Long story short, we were very politely told that there is “un pequeńo problema” (a small problem)! That stamp I had asked for as we entered from Belize?…yup, it was essential and we did not have one!
Without that stamp we were illegally in the country (our bikes were not) and we were told that we needed to return to Guatemala City and get it sorted out at Immigration. The look on Paul’s face can only be described as “ashen, shocked and horrified” …the thought of riding back all that way and of facing Guatemala City once again was just too much for us to handle in that moment! This was also the moment that the ‘fixers’ REALLY pounced!
Suddenly the ‘fixers’ were on us like bees to a honey pot, offering us all sorts of help, promising secret contacts who could sort out our predicament, without us having to ride all the way back to Guatemala City. With nothing to lose, we agreed to let them show us what could be done. We were called into the back office of the immigration officials and presented with a lady “who could give us the stamp for a fee of US$400”. Each time the ‘fixer’ turned away from the lady to talk to us, she vigorously shook her head and mouthed “no!” at us, but each time he turned to face her again, she smiled sweetly back at him. Thankful for her discreet warning, we were soon riding back to Guatemala City…
We had booked hotels in El Salvador and would be incurring cancellation costs, so wanted to minimise our delay as much as possible. En route back to the city I noticed a wobble in my steering and called it out to Paul. As the roads were so shonky, I was doubting my judgement about whether it was a problem with my bike or just the road conditions. We booked into our previous hotel, stored the bikes and set off in a cab to try and sort out our immigration challenge first, then deal with assessing the bike. Trying to sort out an immigration challenge in English is daunting enough…we had the challenge of trying to do this in Spanish! By the time we had stood in a few incorrect queues and been sent from pillar to post on various floors, it turned out that we arrived an hour late at the correct immigration counter. VISA applications are only processed in the mornings, so we were told to come back the next day. Absolutely deflated, I tried to explain our predicament in Spanish, asking if there was any other way forward. A young girl in the queue saw our struggle to communicate and offered to translate, as she spoke both English and Spanish.
Soon she had explained our whole story and managed to negotiate an exception, if we were prepared to wait another hour, which we did. Our cab driver had offered to wait and Paul went out for a second time, to let him know not to wait as we would be a couple more hours. He said he would wait for us, without extra charge. The staff at Immigration ended up working after hours to process our VISA application and with many “gracias” we were soon on our way. We were astounded at the willingness of the Guatemalan officials to help us, as it entailed involving people in a few departments, not just one. We made many new friends that day and people were interested in hearing about our journey and how much we’d loved their country. Our cab driver got a handsome tip for his generosity of spirit, making our lives so much easier by waiting for more than 2 hours.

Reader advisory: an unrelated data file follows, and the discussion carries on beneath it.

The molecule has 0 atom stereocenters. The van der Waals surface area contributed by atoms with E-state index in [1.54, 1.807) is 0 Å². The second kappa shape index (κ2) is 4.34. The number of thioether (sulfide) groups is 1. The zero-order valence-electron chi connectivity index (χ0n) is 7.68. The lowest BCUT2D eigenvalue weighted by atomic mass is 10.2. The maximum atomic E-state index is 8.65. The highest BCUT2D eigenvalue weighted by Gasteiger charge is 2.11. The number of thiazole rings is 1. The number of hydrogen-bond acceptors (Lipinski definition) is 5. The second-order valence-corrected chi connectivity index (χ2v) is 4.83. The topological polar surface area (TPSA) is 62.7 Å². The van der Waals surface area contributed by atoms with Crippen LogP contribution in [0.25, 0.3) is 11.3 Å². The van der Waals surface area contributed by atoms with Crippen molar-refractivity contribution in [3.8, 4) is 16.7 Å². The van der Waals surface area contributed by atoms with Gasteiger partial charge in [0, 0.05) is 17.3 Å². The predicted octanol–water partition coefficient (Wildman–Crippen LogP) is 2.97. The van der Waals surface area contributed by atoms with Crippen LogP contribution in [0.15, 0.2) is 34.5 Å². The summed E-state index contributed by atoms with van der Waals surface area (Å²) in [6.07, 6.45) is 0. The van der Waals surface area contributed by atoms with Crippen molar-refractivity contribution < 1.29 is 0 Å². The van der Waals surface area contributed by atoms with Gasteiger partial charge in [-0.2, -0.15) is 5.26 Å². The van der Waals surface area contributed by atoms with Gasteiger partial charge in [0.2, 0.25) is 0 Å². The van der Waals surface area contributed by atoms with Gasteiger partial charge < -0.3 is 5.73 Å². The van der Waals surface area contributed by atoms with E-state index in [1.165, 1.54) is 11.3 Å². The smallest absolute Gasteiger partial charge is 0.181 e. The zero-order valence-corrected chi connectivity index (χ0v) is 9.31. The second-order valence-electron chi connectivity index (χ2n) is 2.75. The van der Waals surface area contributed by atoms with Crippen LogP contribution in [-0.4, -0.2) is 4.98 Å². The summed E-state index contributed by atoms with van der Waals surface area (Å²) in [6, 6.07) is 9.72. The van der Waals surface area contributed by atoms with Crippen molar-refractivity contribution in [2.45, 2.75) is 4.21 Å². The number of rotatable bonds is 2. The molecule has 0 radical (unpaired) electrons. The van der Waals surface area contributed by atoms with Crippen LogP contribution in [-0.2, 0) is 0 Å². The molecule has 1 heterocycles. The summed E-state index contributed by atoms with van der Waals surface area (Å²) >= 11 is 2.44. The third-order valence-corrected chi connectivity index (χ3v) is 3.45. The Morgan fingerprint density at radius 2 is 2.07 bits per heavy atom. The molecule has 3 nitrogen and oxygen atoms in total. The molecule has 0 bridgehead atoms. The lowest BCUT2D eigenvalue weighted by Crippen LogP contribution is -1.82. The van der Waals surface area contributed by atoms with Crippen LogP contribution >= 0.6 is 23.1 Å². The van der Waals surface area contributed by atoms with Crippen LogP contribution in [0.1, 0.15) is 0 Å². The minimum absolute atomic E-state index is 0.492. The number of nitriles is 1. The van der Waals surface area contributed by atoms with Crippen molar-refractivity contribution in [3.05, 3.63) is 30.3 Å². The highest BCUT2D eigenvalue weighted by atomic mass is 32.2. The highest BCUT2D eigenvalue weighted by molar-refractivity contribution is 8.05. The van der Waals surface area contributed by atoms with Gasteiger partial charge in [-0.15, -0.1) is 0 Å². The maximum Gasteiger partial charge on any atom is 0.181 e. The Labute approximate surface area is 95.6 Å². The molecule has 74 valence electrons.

Next we called Ricardo and within 15 minutes he was at our hotel, guiding us to BMW, who he had already made arrangements with to assess my bike (it was now after 5pm). We were told the front brake rotors were damaged and that it would cost US$1000 for parts to repair. As they dismantled the wheel, they also discovered that the wheel bearings had failed. The assumption was made that the bearings had failed, in turn causing the rotors to be damaged. The problem thus became a case for warranty repairs and our delay appeared to now be a matter of days. Shattered from a long, stressful day we had dinner and went to bed early. The next morning we walked over to BMW to receive the wonderful news that on final inspection it was only the wheel bearings that needed replacing, so after paying only about US$15 for parts we were soon on our way!
Looking back, both our trips to Guatemala City were a huge blessing in disguise. Guatemala City is where we met Ricardo and his advice about our route for subsequent travel was invaluable. Earlier this week we met 2 bikers from Canada who took that particular route and unfortunately they were held up at gun point and robbed. The lady’s clothes were cut off her body with a machete and she was extremely traumatised just telling us about their terrible ordeal. Had we not returned a second time to Guatemala City where there is a BMW dealer, we may not have assessed my bike so early, and it would have eventually failed quite dramatically. We would have been stranded with serious bike problems and without a BMW dealer to be found for many countries.
Since I’ve been a young child I’ve always started and ended each day giving thanks. Noticing the things to be thankful for has always come easily. Our journey through Guatemala has been such a powerful lesson in how the simple acts of random kindness by individuals can make such an incredible impact on the lives of others… I asked Paul what word he would use to describe our experience of this in Guatemala. He said: “Inspirational!”